The media namespace 318 also includes the sub-namespace System.Windows.Media.Animation 338, which includes services that allow a developer to animate properties and coordinate a set of animations with a set of timelines. An animation is an object that changes a value over a period of time. Animation effects include moving an object on the display, and changing the size, shape, or color of an object. Multiple animation classes are provided to implement various animation effects. Effects can be achieved by associating an animation with an element's property value. For example, to create a rectangle that fades in and out of view, on or more animations are associated with the opacity property of the rectangle.
Still referring to
The following tables list example members exposed by the media 318 namespace, System.Windows.Media. Appendix A provides additional detailed information regarding the System.Windows.Media namespace 318.
The following tables list example of members exposed by the System.Windows.Media.Animation 338 sub-namespace.
The following tables list example members exposed by the System.Windows.Media.TextFormatting 340 sub-namespace.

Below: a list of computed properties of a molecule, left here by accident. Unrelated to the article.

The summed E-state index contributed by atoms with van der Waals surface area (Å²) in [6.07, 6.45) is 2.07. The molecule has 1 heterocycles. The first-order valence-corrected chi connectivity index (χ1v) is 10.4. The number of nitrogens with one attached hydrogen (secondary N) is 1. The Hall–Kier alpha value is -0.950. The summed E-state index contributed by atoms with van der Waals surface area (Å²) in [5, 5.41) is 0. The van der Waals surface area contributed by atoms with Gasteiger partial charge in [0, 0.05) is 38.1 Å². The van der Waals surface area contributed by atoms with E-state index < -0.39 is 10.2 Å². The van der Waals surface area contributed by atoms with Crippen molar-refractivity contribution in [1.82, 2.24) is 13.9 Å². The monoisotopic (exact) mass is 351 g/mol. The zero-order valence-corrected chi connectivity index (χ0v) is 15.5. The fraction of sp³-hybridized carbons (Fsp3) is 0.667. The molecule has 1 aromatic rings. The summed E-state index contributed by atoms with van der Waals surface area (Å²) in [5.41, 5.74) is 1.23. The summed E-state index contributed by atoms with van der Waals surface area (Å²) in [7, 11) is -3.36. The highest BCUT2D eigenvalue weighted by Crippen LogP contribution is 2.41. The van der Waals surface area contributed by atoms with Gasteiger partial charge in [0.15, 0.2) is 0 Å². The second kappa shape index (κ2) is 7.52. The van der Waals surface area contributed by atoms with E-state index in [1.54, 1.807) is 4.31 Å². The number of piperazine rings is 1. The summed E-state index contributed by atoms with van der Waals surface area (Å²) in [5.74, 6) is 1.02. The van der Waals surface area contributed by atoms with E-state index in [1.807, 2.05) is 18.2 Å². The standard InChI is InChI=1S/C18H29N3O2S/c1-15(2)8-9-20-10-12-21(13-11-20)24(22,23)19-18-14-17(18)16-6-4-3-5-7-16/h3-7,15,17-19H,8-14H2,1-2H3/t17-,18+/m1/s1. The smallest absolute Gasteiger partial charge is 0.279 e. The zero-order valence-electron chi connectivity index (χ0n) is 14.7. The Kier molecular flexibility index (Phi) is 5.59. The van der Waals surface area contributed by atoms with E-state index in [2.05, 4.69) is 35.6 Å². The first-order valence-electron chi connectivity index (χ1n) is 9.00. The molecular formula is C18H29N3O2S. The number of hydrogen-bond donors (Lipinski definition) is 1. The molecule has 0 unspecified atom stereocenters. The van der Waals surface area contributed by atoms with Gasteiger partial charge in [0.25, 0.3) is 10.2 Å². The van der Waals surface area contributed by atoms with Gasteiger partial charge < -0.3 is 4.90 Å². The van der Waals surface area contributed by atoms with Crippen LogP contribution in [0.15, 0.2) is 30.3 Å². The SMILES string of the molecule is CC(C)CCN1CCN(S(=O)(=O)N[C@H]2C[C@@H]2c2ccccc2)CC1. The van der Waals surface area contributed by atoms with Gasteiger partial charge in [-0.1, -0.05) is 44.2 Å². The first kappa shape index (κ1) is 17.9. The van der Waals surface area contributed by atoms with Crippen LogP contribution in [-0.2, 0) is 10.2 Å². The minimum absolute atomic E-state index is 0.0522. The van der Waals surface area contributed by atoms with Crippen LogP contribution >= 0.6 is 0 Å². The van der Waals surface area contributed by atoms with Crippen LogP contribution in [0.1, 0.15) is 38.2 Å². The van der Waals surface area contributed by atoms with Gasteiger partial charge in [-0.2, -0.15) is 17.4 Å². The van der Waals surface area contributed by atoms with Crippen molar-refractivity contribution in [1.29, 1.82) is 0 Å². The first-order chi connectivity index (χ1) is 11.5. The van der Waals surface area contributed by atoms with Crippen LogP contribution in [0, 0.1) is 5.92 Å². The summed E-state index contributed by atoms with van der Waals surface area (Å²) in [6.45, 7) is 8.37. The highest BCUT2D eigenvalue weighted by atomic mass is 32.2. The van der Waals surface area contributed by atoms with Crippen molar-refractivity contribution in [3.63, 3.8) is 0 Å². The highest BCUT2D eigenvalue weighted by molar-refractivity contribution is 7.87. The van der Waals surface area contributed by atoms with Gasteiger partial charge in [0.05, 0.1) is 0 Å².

InlineObjectInfo Provides measurement details for inline text objects. The formatting client passes this object as a parameter to the GetInlineObjectlnfo method.
The following tables list example members exposed by the System.Windows.Media.Core 334 sub-namespace. Appendix B provides additional detailed information regarding the System.Windows.Media.Core 334 sub-namespace and the System.Windows.Media.Types 336 sub-namespace.
A design namespace 320 provides classes that enable the editing of forms and text, formatting data and cross-process data sharing. These classes provide an extensible framework for editing documents, applications, and other content. Design namespace 320 contains functionality on two levels: high-level functionality for application develops desiring pre-packaged ready-to-use editors for different types of information; and lower-level functionality for more advanced applications introducing its own types of data. Example pre-packaged ready-to-use editors offer plain text editing, rich text editing, forms (element layout) editing, and password input.